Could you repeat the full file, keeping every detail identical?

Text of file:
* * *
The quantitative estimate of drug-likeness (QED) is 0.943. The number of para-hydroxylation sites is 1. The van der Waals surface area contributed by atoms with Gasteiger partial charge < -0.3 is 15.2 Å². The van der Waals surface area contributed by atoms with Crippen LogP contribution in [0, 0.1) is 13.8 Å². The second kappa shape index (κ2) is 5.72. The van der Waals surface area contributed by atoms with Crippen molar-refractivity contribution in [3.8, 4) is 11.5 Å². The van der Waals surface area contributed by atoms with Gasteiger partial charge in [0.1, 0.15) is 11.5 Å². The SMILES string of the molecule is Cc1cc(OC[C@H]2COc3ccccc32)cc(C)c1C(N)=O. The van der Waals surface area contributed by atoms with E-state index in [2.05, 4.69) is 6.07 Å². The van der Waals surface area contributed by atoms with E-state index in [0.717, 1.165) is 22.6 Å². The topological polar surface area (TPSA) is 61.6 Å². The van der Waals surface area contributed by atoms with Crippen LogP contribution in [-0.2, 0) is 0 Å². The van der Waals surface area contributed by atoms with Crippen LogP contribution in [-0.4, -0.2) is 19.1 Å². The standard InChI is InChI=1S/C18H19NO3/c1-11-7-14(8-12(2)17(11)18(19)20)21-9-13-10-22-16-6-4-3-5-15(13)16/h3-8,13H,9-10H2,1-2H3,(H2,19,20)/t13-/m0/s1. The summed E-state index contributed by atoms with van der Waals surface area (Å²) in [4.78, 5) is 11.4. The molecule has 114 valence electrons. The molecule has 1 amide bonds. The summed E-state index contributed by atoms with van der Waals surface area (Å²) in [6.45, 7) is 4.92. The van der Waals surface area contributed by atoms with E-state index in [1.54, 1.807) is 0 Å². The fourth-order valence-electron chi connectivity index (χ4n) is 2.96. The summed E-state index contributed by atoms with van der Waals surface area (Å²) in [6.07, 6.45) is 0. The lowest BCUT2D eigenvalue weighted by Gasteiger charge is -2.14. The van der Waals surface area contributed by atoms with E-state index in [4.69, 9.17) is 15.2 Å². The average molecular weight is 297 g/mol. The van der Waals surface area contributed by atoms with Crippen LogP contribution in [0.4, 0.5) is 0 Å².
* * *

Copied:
The quantitative estimate of drug-likeness (QED) is 0.943. The number of para-hydroxylation sites is 1. The van der Waals surface area contributed by atoms with Gasteiger partial charge < -0.3 is 15.2 Å². The van der Waals surface area contributed by atoms with Crippen LogP contribution in [0, 0.1) is 13.8 Å². The second kappa shape index (κ2) is 5.72. The van der Waals surface area contributed by atoms with Crippen molar-refractivity contribution in [3.8, 4) is 11.5 Å². The van der Waals surface area contributed by atoms with Gasteiger partial charge in [0.1, 0.15) is 11.5 Å². The SMILES string of the molecule is Cc1cc(OC[C@H]2COc3ccccc32)cc(C)c1C(N)=O. The van der Waals surface area contributed by atoms with E-state index in [2.05, 4.69) is 6.07 Å². The van der Waals surface area contributed by atoms with E-state index in [0.717, 1.165) is 22.6 Å². The topological polar surface area (TPSA) is 61.6 Å². The van der Waals surface area contributed by atoms with Crippen LogP contribution in [-0.2, 0) is 0 Å². The van der Waals surface area contributed by atoms with Crippen LogP contribution in [-0.4, -0.2) is 19.1 Å². The standard InChI is InChI=1S/C18H19NO3/c1-11-7-14(8-12(2)17(11)18(19)20)21-9-13-10-22-16-6-4-3-5-15(13)16/h3-8,13H,9-10H2,1-2H3,(H2,19,20)/t13-/m0/s1. The summed E-state index contributed by atoms with van der Waals surface area (Å²) in [4.78, 5) is 11.4. The molecule has 114 valence electrons. The molecule has 1 amide bonds. The summed E-state index contributed by atoms with van der Waals surface area (Å²) in [6.45, 7) is 4.92. The van der Waals surface area contributed by atoms with E-state index in [1.54, 1.807) is 0 Å². The fourth-order valence-electron chi connectivity index (χ4n) is 2.96. The summed E-state index contributed by atoms with van der Waals surface area (Å²) in [6.07, 6.45) is 0. The lowest BCUT2D eigenvalue weighted by Gasteiger charge is -2.14. The van der Waals surface area contributed by atoms with E-state index in [4.69, 9.17) is 15.2 Å². The average molecular weight is 297 g/mol. The van der Waals surface area contributed by atoms with Crippen LogP contribution in [0.4, 0.5) is 0 Å².